Trolling for Pre-Spawn Crappies: a Southern Technique for Northern Fish

March 26, 2017

Here in the Midwest we tend to associate trolling with game fish like walleye and muskies; seldom do we ever consider panfish. Sure, every once in a while you may hook a White Bass or Crappie with eyes seemingly bigger than its stomach, but that's about the extent of your contact with panfish. Well, what if you downsized your tackle to specifically target those panfish? Would it work?

 

 Madison Angling Experience Guide Dustin Murphy with a spring Crappie

 

Trolling for Crappies is an especially popular technique in the South. Using a combination of spider rigging and running flat lines/planer boards one can cover a LOT of water to help narrow down concentrations of scattered fish. Up here, the Crappies tend to follow secondary (deep) weed edges prior to moving into the shallows for the spawn, making them very predictable. By trolling, one can cover large stretches of weed edges with staggered depths and multiple different offerings to narrow down the hot presentation.

 

 Madison Angling Experience Guide Noah Humfeld with a Crappie caught jigging in an area of concentrated fish found by trolling

 

The real beauty of this trolling application is in the tackle itself. Generally speaking when fishing with planer boards the ideal rod is between 7 and 9 feet long, medium power, with a line counter reel. Tack on a planer board and you are looking at some serious $$$. For spring crappie trolling you can get away with using your favorite 6.5' to 7.5' spinning rod spooled with 6-8lb test monofilament and an Offshore Tackle OR35 Mini Planer Board. Since the primary presentation is trolling jigs, there is no need for heavy tackle!

 

 Offshore Tackle's OR34 Side Planer is a more "budget friendly" option

 

On the business end of the lines comes the most simple part of the whole rig: a jig. By far the single best jig for Crappie trolling, especially in and around weeds is the Bait Rigs Slo-Poke, tipped with either Berkley Gulp! minnows or a live Fathead/Crappie minnow. The size of the jig will depend on your speed and desired depth at which you want to run the bait. At around 0.5 to 0.8 mph a 1/8oz Slo-Poke can get down to about 10 feet with 30 feet of line between it and the mini planer board. Also, if you find that you are dealing with excessive line twist, employ the use of a small barrel swivel a few feet above the jig.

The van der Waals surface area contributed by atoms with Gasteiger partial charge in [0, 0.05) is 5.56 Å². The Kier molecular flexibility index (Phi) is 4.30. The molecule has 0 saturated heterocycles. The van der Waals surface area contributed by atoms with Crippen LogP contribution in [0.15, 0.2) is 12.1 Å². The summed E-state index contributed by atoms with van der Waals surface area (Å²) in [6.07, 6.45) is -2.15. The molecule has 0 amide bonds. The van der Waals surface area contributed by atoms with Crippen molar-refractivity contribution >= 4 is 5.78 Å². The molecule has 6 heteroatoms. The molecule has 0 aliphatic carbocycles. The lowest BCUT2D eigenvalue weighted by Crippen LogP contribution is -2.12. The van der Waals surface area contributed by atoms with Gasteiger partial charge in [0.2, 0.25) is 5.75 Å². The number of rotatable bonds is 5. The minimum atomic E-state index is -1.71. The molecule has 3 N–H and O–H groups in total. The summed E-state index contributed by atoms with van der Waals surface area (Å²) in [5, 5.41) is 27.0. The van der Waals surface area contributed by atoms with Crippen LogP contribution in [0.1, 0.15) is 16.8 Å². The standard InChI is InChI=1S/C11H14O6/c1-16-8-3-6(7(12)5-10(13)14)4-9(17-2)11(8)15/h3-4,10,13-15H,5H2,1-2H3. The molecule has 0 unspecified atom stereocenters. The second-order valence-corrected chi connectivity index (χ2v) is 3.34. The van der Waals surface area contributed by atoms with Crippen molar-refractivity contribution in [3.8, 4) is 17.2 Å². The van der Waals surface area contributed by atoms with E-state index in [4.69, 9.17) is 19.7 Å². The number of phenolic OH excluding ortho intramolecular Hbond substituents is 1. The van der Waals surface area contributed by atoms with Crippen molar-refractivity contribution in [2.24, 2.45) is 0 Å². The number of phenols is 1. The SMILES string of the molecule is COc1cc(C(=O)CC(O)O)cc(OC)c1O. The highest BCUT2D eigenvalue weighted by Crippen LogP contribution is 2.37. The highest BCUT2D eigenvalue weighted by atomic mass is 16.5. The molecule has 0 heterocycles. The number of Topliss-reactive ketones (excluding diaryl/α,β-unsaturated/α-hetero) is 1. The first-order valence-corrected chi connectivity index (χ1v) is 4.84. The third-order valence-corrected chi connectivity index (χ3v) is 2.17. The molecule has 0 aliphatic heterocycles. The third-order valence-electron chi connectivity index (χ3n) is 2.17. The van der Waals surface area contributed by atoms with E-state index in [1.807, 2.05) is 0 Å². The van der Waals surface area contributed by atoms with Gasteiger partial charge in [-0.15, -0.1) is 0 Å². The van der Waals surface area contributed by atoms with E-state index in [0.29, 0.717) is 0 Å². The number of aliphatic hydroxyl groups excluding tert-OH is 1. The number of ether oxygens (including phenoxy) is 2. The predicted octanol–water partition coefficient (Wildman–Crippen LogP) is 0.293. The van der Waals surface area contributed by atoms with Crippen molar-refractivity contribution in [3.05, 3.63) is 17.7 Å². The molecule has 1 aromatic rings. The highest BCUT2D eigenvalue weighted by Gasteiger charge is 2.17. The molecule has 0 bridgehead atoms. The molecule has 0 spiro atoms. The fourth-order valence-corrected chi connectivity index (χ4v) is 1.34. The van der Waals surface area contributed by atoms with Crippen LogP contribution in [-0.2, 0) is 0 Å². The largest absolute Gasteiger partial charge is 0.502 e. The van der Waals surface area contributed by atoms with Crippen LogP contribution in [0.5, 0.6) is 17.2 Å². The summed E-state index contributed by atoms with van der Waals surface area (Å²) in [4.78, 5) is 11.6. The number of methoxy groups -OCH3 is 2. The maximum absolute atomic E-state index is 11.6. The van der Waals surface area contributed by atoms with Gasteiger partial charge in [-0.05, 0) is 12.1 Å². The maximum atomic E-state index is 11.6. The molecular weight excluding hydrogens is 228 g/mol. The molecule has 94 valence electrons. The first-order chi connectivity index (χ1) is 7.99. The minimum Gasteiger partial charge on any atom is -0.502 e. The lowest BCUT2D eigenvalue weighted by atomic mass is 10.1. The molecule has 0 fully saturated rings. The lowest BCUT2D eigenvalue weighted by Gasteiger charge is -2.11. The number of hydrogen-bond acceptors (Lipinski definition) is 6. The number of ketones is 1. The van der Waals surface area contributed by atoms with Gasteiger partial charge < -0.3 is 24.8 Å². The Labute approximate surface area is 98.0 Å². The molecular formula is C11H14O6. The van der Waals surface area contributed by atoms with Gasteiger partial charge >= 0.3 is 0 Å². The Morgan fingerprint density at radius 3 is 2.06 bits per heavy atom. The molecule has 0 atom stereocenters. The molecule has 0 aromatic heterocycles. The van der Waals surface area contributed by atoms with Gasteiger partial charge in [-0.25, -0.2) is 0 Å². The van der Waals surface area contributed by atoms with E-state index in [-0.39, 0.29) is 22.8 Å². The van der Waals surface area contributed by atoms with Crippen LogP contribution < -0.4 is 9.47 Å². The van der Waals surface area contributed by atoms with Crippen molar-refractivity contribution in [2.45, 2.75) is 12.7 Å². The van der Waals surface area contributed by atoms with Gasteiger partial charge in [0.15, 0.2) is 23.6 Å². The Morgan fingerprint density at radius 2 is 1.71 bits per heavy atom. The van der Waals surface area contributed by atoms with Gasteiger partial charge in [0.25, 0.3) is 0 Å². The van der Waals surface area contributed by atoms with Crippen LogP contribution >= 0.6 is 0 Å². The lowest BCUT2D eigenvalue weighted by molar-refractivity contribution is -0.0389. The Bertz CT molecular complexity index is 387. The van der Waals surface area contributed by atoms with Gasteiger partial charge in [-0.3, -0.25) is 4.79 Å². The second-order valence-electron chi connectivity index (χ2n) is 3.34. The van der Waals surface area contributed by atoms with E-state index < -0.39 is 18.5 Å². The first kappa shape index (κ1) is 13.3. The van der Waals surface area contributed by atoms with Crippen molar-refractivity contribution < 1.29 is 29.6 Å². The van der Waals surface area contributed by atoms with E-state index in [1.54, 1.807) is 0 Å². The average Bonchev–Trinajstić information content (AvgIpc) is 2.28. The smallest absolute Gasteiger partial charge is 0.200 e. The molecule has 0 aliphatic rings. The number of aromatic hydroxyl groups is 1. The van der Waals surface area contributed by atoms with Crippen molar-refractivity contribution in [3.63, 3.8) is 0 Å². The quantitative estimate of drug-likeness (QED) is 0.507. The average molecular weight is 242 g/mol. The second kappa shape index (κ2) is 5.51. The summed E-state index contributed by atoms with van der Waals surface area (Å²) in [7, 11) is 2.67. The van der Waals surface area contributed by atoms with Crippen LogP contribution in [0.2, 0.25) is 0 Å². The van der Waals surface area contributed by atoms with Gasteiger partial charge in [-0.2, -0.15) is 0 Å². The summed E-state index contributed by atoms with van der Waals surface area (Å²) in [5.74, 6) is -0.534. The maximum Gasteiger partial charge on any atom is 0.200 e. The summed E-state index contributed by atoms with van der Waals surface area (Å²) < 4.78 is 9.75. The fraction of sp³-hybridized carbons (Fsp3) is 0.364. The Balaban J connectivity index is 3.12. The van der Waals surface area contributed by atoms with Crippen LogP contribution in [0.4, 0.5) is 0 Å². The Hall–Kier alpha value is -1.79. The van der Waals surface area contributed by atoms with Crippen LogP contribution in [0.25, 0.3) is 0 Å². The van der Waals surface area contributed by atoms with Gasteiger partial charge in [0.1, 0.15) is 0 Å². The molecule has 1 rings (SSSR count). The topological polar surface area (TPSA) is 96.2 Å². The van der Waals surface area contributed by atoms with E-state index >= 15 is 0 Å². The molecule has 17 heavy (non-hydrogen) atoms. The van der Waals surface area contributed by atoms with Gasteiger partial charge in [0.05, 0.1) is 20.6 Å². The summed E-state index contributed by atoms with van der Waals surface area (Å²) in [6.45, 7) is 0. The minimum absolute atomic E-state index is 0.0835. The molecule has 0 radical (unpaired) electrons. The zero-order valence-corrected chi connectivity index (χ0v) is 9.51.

Bait Rigs Slo-Poke jigs

 

 

As with most inline planer board trolling, when the fish hits the bait the board will "drop back". Simply pull the rod out of the holder (if you aren't already holding it) and with a long, wide sweeping motion slowly set the hook. Don't set the hook TOO hard as Crappies have very delicate mouths. Maintaining consistent pressure all the way to the boat is key to keeping these fish hooked up. Once the board is to the boat, un-clip it and fight it in like you would any other Crappie. It's that easy! This is also a great technique for locating schools of crappies on outer weed edges so you can go back and hammer them by jigging or slip bobbering. Want to try something new that will blow people's minds this spring? Give this technique a shot!

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